Second Milestone

My Second Milestone

My second milestone was to connect the PS2 remote to the Arduino so that it could control the two motors. First I had to upload the PS2X library from Bill Porter’s website. I then had to connect the wireless dongle for the PS2 remote from Hydra Performance. My first remote from Hydra performance did not connect to the dongle which was connected to the motor shield. To make sure there wasn’t anything wrong with the first remote, I borrowed a second Hydra Performance and the result was the same. Just to make sure there something wasn’t wrong with the remotes or dongle, I then checked to see if the pins were  in the correct ports. I saw that they were the same from the instructions from the original website but in my code, they were assigned to different pin spots. Therefore, I changed them to match the ones in my code and the remote finally connected to the dongle. To control the tank, I first decided to try and use the buttons to control the tank. After trying for some time and looking at other people’s examples, I still was unable to control the two motors. In the end, I finally found a website that used the analog sticks. At first I was skeptical but I decided to borrow his code and it worked. When I compared our two codes, I found out that the problem was that I had to use the Adafruit motor shield library to control the DC motors and none of the examples used that motor shield.  Also, I noticed that in his code when he assigned the function of the joysticks, he also included a set speed which I originally had not done. Once I added a set speed to the functions of the buttons, it started to work. I learned a lot about connecting the pins to the motor shield and how to code in Arduino. Currently, my Arduino is mounted using Velcro but for my third and final milestone I hope to design a case and add a laser on a servo just for show.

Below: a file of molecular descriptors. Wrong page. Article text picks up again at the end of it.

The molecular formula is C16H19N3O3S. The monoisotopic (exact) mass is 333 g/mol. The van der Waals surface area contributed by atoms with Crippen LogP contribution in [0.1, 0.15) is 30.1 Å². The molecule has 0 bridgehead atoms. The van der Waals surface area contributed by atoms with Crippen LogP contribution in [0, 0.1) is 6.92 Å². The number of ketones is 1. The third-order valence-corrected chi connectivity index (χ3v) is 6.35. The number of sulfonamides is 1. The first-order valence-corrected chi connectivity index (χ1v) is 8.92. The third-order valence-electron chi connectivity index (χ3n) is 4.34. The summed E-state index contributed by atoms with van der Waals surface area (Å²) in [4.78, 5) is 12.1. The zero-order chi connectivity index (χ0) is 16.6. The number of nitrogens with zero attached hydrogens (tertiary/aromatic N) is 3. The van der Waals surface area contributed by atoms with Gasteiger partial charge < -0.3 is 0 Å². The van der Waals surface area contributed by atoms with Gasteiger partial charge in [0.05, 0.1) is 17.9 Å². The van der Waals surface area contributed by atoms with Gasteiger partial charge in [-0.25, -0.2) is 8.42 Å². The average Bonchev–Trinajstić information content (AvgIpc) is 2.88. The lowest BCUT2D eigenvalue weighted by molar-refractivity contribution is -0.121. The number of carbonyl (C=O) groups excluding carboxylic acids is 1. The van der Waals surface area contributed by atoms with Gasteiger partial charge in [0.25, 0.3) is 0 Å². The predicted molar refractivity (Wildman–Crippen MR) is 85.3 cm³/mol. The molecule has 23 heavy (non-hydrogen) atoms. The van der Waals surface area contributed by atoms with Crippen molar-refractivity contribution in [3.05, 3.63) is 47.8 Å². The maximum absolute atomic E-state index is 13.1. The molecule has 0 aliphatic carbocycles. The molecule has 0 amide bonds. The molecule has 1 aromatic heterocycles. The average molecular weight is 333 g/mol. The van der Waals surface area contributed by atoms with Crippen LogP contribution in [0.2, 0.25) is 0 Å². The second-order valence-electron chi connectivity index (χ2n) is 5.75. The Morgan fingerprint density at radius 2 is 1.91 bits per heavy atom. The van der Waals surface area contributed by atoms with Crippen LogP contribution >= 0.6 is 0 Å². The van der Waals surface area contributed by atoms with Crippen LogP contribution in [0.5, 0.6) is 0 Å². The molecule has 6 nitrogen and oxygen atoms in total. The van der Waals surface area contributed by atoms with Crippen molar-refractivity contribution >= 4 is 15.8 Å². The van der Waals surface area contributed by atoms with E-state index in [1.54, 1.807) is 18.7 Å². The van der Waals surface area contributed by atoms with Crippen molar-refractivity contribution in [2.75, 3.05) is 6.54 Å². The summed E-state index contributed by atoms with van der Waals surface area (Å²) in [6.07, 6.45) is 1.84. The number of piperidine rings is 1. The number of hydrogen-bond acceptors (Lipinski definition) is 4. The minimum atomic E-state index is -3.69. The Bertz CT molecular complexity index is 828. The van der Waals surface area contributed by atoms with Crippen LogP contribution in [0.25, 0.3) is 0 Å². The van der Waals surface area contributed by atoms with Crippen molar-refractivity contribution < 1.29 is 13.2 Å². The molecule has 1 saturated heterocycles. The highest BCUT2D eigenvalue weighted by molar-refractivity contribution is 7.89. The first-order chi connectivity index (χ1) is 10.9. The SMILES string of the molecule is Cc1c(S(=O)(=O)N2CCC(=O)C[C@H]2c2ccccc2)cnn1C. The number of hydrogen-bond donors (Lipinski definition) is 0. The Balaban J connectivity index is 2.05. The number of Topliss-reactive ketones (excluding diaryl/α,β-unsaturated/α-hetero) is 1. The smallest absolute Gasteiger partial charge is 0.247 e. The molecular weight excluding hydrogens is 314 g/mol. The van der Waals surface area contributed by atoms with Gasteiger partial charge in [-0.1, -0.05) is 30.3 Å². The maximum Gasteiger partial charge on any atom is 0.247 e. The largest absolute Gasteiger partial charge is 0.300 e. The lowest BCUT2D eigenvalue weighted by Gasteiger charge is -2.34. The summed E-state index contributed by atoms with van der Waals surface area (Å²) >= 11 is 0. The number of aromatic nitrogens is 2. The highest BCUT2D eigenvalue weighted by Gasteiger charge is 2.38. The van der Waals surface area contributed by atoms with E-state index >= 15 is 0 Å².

First Milestone

My First Milestone